Let residents vote on rail
Devember 2, 2009
Hillsborough County commissioners can't be expected today to have detailed answers to every conceivable question about future trains and buses. Yet they have plenty of facts and reasonable assumptions to support giving county voters a chance to approve a tax increase for transportation.
To vote against holding a referendum next year would be to endorse a highways-only transportation system. It would be surrender to congestion and suburban sprawl, because it might take years to get back to today's decision point.
Voting yes on the transportation task force's recommendation would not be a vote for a tax increase. It would be a vote of confidence in the people of Hillsborough County, who would have nearly a year to consider the issue before they cast their ballots next November.
There is much to consider. A one-cent increase in the sales tax would be significant. Not everyone would use the new train and buses, and there is no guarantee surrounding counties would follow Hillsborough's example and link to the rail system. Costs are uncertain at this stage, and ridership can only be estimated.
But allowing congestion to increase, with no good option to get through it, will discourage business growth and investment.
This area has built a huge and highly successful university, a world-class airport and lively business and entertainment centers.
It encouraged the construction of comfortable housing developments in all directions. The next step is linking these assets with a modern transportation system.
Critics say there is no guarantee of federal and state support, and they're right, but it's also true that without a rail system, this area will be sure to remain on the disqualified list.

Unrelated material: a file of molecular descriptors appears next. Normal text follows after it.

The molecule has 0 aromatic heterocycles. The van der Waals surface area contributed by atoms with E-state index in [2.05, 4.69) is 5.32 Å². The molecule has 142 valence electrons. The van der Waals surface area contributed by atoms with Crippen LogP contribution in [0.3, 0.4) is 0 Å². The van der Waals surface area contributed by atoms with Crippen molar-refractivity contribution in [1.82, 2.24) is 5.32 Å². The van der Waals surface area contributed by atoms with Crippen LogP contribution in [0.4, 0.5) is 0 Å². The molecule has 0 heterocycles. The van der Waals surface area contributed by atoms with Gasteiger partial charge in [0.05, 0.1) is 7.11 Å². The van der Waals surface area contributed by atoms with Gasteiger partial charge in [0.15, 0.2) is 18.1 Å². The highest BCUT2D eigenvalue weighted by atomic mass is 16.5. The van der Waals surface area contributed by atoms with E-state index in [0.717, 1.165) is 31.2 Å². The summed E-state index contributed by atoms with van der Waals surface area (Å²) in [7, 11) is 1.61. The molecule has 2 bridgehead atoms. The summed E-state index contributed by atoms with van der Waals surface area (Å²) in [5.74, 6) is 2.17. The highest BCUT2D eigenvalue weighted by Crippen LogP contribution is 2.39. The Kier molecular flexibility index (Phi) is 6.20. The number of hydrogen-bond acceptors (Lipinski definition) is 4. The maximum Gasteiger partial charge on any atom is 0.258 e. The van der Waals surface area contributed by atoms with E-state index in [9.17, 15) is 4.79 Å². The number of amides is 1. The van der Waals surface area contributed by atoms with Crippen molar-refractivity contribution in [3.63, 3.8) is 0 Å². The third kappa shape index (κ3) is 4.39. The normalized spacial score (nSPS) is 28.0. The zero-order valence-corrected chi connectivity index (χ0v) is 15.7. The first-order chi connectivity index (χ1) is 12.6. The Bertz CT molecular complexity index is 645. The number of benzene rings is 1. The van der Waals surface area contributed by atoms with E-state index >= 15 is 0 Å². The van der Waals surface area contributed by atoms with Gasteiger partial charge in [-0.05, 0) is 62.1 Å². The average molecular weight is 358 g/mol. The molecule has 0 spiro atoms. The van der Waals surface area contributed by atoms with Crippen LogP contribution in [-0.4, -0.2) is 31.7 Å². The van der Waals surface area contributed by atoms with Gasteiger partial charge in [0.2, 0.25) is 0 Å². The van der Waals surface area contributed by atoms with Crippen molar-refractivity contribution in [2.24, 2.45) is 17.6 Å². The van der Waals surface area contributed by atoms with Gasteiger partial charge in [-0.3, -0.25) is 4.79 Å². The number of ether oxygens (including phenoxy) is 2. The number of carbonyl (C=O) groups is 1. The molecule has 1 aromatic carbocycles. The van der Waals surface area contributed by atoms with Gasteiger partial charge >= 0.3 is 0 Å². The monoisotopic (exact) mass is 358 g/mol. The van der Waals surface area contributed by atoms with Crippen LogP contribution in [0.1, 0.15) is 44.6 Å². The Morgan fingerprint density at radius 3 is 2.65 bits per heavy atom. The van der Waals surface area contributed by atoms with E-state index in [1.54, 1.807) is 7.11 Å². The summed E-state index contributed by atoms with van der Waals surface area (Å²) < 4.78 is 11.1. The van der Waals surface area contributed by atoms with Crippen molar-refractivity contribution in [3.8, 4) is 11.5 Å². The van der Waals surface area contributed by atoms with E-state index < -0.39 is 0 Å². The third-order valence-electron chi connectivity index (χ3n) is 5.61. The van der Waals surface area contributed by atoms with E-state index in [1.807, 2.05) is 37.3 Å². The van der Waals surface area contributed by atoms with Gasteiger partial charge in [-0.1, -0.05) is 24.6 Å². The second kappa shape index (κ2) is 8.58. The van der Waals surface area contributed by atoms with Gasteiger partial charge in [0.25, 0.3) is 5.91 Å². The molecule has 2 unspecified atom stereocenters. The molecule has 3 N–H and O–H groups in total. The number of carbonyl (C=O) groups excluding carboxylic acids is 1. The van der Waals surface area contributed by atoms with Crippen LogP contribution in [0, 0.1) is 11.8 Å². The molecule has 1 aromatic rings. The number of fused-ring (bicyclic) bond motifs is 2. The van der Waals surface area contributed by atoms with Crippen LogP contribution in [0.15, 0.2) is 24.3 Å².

Meanwhile, federal taxes collected here are supporting job-creating rail projects in other cities.
Big civic projects are never risk-free, and historic changes in growth patterns and public investment don't come easy.
But it should be revealing to Hillsborough commissioners that the Tampa area is one of the last major urban areas to build a rail transit line.
Everywhere ordinary working folks have been given a chance to see, touch and use a modern train, they have embraced it and wanted more.
Salt Lake City is celebrating its train's 10th anniversary on Friday, and the Salt Lake City Tribune reports that construction is under way to expand the system to 10 times its original reach.
Phoenix is asking the federal government for $75 million to help expand its rail system. Sacramento is extending its rail line to the airport. The final section of Seattle's rail line to the airport is to open Dec. 19.
Here in Hillsborough, two contradictory criticisms are being leveled at any commissioner willing to give voters a choice. The first is that allowing the issue to go to a vote is to be pro-tax. The second is that holding a vote is pointless because the tax is sure to fail.
Both can't be true; in fact, neither is. The vote could go either way.
But after the rail issue has been argued for 20 years, surely the time has come to find out what ordinary people think.
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